Yet, in its day, "L'Orfeo" was not significant enough for surviving records to show how it was received or even where in the sprawling Palazzo Ducale it was performed. Even after extensive research, Paola Besutti, a Monteverdi expert, still mentions several grand halls - the Manto, Specchi, Fiumi and Imperiale - as possible venues.
Then, in 1613, apparently tired of life in Mantua, Monteverdi became music director at St. Mark's in Venice. There he concentrated on religious music before returning to opera with two final masterpieces, "Il ritorno d'Ulisse in patria" in 1640 and "L'incoronazione di Poppea" in 1643.
Mantua appears to have forgotten him until recently. The city's considerable claim to fame lies in literature (Virgil was born nearby), painting (Mantegna, Pisanello and Giulio Romana all worked here) and Renaissance architecture. A statue of Dante Alighieri stands near the Teatro Bibiena, but no bust or statue of Monteverdi can be found.
Yet it is from "L'Orfeo" in Mantua four centuries ago that a line can be drawn - through the monumental works of Mozart, Verdi and Wagner - to the operas being composed today. Indeed, how to bridge past and present was one topic worrying European opera managers who met in Paris this month.
If opera is not to become a "museum art," it must renew its repertory. Yet while new works are routinely commissioned, many opera lovers resist experimental contemporary scores, preferring the evergreens of Mozart, Verdi and Puccini. Indeed, the principal novelty of recent seasons has been the revival of Baroque composers, notably Handel.
Nonetheless, given a boost in the 1990s by stadium-filling performances by the so-called Three Tenors (Luciano Pavarotti, Placido Domingo and Jose Carreras), opera continues to grow in popularity, so much so that its traditional 19th-century homes have now been joined by new opera houses in Copenhagen, Valencia, the Canary Islands, Tokyo, Shanghai and, in 2008, Beijing.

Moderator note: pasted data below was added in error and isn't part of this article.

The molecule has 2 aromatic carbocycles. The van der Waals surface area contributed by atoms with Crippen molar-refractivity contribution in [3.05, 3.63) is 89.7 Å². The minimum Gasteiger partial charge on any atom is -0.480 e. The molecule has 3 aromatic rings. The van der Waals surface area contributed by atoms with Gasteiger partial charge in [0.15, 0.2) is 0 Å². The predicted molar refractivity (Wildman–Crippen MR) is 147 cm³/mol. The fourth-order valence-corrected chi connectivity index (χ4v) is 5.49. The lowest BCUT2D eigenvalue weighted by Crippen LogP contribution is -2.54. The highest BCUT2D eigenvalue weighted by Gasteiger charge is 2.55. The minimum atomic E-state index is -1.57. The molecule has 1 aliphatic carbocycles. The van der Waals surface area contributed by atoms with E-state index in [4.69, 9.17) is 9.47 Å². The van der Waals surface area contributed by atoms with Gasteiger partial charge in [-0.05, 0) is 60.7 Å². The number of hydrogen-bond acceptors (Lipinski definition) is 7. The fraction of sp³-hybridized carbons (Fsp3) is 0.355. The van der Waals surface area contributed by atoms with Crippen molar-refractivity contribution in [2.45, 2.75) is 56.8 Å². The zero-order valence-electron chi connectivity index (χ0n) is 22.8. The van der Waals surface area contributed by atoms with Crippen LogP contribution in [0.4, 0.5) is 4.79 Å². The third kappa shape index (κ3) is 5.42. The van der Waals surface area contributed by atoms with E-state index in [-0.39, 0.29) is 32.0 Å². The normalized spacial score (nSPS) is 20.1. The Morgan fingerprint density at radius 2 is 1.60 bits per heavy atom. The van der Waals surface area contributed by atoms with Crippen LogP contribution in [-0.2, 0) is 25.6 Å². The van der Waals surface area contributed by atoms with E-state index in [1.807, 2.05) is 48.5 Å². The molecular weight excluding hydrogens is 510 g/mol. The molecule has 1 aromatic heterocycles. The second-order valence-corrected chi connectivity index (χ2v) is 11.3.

On the other hand, with opera by far the most expensive performing art to produce, even with opera houses receiving enormous subsidies from governments in Europe and private sponsors in the United States, the high cost of opera seats in most cities tends to put off young music lovers and inevitably reinforces the image of opera as somehow elitist.
At the center of the Paris debate, then, was the need to win over younger audiences. Peter Gelb, the new general manager of the Metropolitan Opera, was invited to share his strategy, which has included offering reduced price tickets on weekends and organizing high definition transmissions of live performances to movie theaters around the United States.
Meanwhile, the fine young singers performing "L'Orfeo" this weekend, while celebrating the opera's past, also represented its future.
© Copyright 2007, International Herald Tribune